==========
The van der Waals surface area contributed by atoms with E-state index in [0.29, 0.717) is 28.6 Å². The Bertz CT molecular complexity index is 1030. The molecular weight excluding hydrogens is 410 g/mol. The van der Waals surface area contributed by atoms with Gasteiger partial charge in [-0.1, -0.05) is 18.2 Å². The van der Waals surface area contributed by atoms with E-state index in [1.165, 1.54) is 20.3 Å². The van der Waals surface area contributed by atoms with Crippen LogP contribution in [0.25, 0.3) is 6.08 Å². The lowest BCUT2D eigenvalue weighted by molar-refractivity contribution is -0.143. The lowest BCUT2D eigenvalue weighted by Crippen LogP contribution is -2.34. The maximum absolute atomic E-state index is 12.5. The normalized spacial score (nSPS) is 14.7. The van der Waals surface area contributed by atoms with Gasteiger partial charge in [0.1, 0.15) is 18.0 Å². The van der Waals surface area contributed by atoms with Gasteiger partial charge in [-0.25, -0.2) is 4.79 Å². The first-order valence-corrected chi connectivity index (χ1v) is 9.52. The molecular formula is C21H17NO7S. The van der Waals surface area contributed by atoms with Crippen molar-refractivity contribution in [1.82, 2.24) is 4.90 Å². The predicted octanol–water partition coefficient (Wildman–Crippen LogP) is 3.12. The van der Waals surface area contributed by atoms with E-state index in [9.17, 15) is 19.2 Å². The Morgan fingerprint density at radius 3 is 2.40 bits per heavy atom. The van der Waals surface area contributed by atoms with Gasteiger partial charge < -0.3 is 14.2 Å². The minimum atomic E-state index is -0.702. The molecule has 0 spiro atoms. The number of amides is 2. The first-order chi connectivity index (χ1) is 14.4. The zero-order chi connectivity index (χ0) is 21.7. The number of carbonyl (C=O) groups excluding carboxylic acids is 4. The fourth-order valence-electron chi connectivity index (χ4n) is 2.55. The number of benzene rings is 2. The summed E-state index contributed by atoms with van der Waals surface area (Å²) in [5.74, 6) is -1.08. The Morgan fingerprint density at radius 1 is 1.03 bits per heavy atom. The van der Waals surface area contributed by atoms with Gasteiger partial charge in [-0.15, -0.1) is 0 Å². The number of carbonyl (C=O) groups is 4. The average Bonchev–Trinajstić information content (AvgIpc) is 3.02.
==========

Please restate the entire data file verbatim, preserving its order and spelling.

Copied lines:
The van der Waals surface area contributed by atoms with E-state index in [0.29, 0.717) is 28.6 Å². The Bertz CT molecular complexity index is 1030. The molecular weight excluding hydrogens is 410 g/mol. The van der Waals surface area contributed by atoms with Gasteiger partial charge in [-0.1, -0.05) is 18.2 Å². The van der Waals surface area contributed by atoms with E-state index in [1.165, 1.54) is 20.3 Å². The van der Waals surface area contributed by atoms with Crippen LogP contribution in [0.25, 0.3) is 6.08 Å². The lowest BCUT2D eigenvalue weighted by molar-refractivity contribution is -0.143. The lowest BCUT2D eigenvalue weighted by Crippen LogP contribution is -2.34. The maximum absolute atomic E-state index is 12.5. The normalized spacial score (nSPS) is 14.7. The van der Waals surface area contributed by atoms with Gasteiger partial charge in [0.1, 0.15) is 18.0 Å². The van der Waals surface area contributed by atoms with Gasteiger partial charge in [-0.25, -0.2) is 4.79 Å². The first-order valence-corrected chi connectivity index (χ1v) is 9.52. The molecular formula is C21H17NO7S. The van der Waals surface area contributed by atoms with Crippen molar-refractivity contribution in [1.82, 2.24) is 4.90 Å². The predicted octanol–water partition coefficient (Wildman–Crippen LogP) is 3.12. The van der Waals surface area contributed by atoms with E-state index in [9.17, 15) is 19.2 Å². The Morgan fingerprint density at radius 3 is 2.40 bits per heavy atom. The van der Waals surface area contributed by atoms with Gasteiger partial charge < -0.3 is 14.2 Å². The minimum atomic E-state index is -0.702. The molecule has 0 spiro atoms. The number of amides is 2. The first-order chi connectivity index (χ1) is 14.4. The zero-order chi connectivity index (χ0) is 21.7. The number of carbonyl (C=O) groups excluding carboxylic acids is 4. The fourth-order valence-electron chi connectivity index (χ4n) is 2.55. The number of benzene rings is 2. The summed E-state index contributed by atoms with van der Waals surface area (Å²) in [5.74, 6) is -1.08. The Morgan fingerprint density at radius 1 is 1.03 bits per heavy atom. The van der Waals surface area contributed by atoms with Gasteiger partial charge in [-0.15, -0.1) is 0 Å². The number of carbonyl (C=O) groups is 4. The average Bonchev–Trinajstić information content (AvgIpc) is 3.02.